If ever a fruit deserved to be labeled “trendy,” it is the avocado. People eat it plain, spread it on toast, add it to salads and use it to top burgers.
Avocados have soared in popularity in recent years. In 1989, U.S. consumption of avocados was 1.1 pounds per capita, according to the Agricultural Resource Marketing Center.
By 2016, that amount had soared to 7.1 pounds per capita.
Much of the newfound love for avocados is based in the notion that eating his fruit is especially beneficial to your health.
Angel Planells – a Seattle-based registered dietitian nutritionist and founder of ACP Nutrition -- applauds the trend. “Consumers are consuming a delicious, wholesome fruit,” he says.
Why avocados are good for you
Avocados are available in many varieties. The most popular type -- the Hass avocado -- is round with a black skin. But other types of avocados are shaped more like a pear and can be found in varying shades of green.
Planells says avocado nutrition benefits include many vitamins, including A, C, D, E, K and several B vitamins.
In addition, they contain the carotenoids lutein and zeaxanthin, which have been shown to protect vision.
A 2017 Tufts University study found evidence that eating one fresh avocado every day may boost lutein levels enough in the brain to lead to improved cognitive function in healthy, aging adults.
The study found that these adults significantly boosted working memory and their ability to solve problems.
“Avocados also provide an adequate amount of potassium, which is beneficial for reducing our blood pressure and as well as reducing our risk from strokes,” Planells says.
An avocado has 60 percent more potassium than a banana does, according to the Agricultural Resource Marketing Center.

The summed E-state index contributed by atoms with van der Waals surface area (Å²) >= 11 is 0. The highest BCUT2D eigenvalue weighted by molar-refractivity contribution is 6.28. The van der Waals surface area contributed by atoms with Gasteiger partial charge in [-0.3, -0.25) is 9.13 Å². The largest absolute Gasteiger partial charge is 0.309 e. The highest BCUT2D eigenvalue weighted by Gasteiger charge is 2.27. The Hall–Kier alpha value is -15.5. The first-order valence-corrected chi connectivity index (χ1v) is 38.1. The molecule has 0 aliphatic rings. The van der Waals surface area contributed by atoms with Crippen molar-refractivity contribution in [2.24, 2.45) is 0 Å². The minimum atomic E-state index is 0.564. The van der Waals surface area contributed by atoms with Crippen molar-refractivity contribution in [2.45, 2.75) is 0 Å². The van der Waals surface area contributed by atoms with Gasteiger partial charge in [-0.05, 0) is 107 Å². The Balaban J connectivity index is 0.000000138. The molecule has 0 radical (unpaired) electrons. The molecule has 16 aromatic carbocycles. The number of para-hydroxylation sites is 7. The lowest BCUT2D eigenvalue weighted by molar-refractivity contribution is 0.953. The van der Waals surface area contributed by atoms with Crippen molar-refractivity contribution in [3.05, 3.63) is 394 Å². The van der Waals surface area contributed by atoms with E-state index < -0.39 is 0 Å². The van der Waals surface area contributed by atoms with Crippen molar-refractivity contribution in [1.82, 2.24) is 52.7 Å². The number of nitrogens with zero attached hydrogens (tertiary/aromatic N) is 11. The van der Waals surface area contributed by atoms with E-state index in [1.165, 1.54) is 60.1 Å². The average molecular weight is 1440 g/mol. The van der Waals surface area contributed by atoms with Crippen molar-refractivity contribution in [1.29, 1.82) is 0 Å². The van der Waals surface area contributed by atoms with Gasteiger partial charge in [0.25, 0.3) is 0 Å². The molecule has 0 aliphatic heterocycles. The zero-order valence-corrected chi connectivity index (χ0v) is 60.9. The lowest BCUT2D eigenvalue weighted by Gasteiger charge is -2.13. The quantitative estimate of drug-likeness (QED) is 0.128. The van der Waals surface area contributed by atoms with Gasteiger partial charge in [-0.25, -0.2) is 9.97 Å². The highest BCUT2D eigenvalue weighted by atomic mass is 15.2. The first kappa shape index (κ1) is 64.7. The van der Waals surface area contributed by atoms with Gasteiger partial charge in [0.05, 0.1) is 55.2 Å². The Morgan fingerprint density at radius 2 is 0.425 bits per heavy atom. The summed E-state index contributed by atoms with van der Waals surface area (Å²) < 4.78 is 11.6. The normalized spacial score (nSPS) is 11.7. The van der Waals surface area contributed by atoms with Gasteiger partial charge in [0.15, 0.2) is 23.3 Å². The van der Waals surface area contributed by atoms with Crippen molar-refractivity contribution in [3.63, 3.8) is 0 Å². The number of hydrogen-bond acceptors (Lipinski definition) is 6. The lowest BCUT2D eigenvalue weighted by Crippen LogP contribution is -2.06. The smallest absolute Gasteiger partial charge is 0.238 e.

Avocados contain heart-healthy “good” fats such as monounsaturated and polyunsaturated fats. In fact, the California Avocado Association says the avocado is “virtually the only fruit” to contain monounsaturated fat.
Such fats have been shown to reduce levels of LDL cholesterol – which is often referred to as “bad” cholesterol. Reducing this cholesterol can lower your risk of developing cardiovascular disease.
And unlike most fruits, avocados are low in natural sugar.
Too much of a good thing
Although avocados offer substantial health benefits, some people may claim a little too much on behalf of this unusual fruit.
“There can be a ‘health halo’ placed around a product like an avocado,” Planells says. “Consumers may feel that if a little is great, more must be better”
However, avocados are much higher in fat than other types of fruit. While this feature of the fruit helps some people to feel full and avoid overeating, others cannot get enough of the creamy avocado. Thus, they may overindulge.
“Consuming a larger portion than necessary may contribute to excessive calories, which in turn may result in weight gain,” Planells says.
Still, when eaten sensibly, avocados can be a cornerstone of a healthful diet. For example, a 2015 Penn State University study suggested that eating a single avocado each day is likely just right for getting the maximum heart protection out of the fruit.
Planells suggests adding avocados into your diet in the form of:
“It has always been a great (dietary) choice,” Planells says of the avocado.